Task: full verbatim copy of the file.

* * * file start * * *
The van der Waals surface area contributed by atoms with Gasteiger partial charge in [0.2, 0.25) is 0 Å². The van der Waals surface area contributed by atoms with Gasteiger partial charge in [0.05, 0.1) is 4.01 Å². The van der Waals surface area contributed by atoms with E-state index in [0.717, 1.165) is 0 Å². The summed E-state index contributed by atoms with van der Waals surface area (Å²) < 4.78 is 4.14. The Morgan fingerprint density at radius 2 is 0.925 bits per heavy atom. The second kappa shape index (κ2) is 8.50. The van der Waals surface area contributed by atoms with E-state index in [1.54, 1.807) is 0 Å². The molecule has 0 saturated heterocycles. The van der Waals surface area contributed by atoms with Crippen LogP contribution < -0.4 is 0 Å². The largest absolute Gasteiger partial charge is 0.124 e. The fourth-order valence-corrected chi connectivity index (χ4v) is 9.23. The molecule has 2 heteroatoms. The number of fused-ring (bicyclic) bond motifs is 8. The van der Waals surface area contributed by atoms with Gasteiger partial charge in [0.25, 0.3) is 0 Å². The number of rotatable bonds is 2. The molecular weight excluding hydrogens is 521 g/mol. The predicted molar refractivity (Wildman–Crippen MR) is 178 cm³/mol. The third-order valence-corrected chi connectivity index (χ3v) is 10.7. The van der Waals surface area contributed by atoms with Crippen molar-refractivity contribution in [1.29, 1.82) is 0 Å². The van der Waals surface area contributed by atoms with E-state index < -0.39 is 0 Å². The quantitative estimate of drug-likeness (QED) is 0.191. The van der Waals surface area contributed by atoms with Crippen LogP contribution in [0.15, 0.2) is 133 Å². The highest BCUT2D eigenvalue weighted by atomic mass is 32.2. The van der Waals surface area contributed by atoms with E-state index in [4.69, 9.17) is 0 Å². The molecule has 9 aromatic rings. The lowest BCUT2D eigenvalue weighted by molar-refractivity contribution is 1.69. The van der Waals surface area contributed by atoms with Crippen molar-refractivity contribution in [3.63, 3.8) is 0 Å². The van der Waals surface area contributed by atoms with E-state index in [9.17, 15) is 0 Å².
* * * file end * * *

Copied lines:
The van der Waals surface area contributed by atoms with Gasteiger partial charge in [0.2, 0.25) is 0 Å². The van der Waals surface area contributed by atoms with Gasteiger partial charge in [0.05, 0.1) is 4.01 Å². The van der Waals surface area contributed by atoms with E-state index in [0.717, 1.165) is 0 Å². The summed E-state index contributed by atoms with van der Waals surface area (Å²) < 4.78 is 4.14. The Morgan fingerprint density at radius 2 is 0.925 bits per heavy atom. The second kappa shape index (κ2) is 8.50. The van der Waals surface area contributed by atoms with E-state index in [1.54, 1.807) is 0 Å². The molecule has 0 saturated heterocycles. The van der Waals surface area contributed by atoms with Crippen LogP contribution < -0.4 is 0 Å². The largest absolute Gasteiger partial charge is 0.124 e. The fourth-order valence-corrected chi connectivity index (χ4v) is 9.23. The molecule has 2 heteroatoms. The number of fused-ring (bicyclic) bond motifs is 8. The van der Waals surface area contributed by atoms with Gasteiger partial charge in [0.25, 0.3) is 0 Å². The number of rotatable bonds is 2. The molecular weight excluding hydrogens is 521 g/mol. The predicted molar refractivity (Wildman–Crippen MR) is 178 cm³/mol. The third-order valence-corrected chi connectivity index (χ3v) is 10.7. The van der Waals surface area contributed by atoms with Crippen molar-refractivity contribution in [1.29, 1.82) is 0 Å². The van der Waals surface area contributed by atoms with E-state index < -0.39 is 0 Å². The quantitative estimate of drug-likeness (QED) is 0.191. The van der Waals surface area contributed by atoms with Crippen LogP contribution in [0.15, 0.2) is 133 Å². The highest BCUT2D eigenvalue weighted by atomic mass is 32.2. The van der Waals surface area contributed by atoms with E-state index in [4.69, 9.17) is 0 Å². The molecule has 9 aromatic rings. The lowest BCUT2D eigenvalue weighted by molar-refractivity contribution is 1.69. The van der Waals surface area contributed by atoms with Crippen molar-refractivity contribution in [3.63, 3.8) is 0 Å². The van der Waals surface area contributed by atoms with E-state index in [9.17, 15) is 0 Å².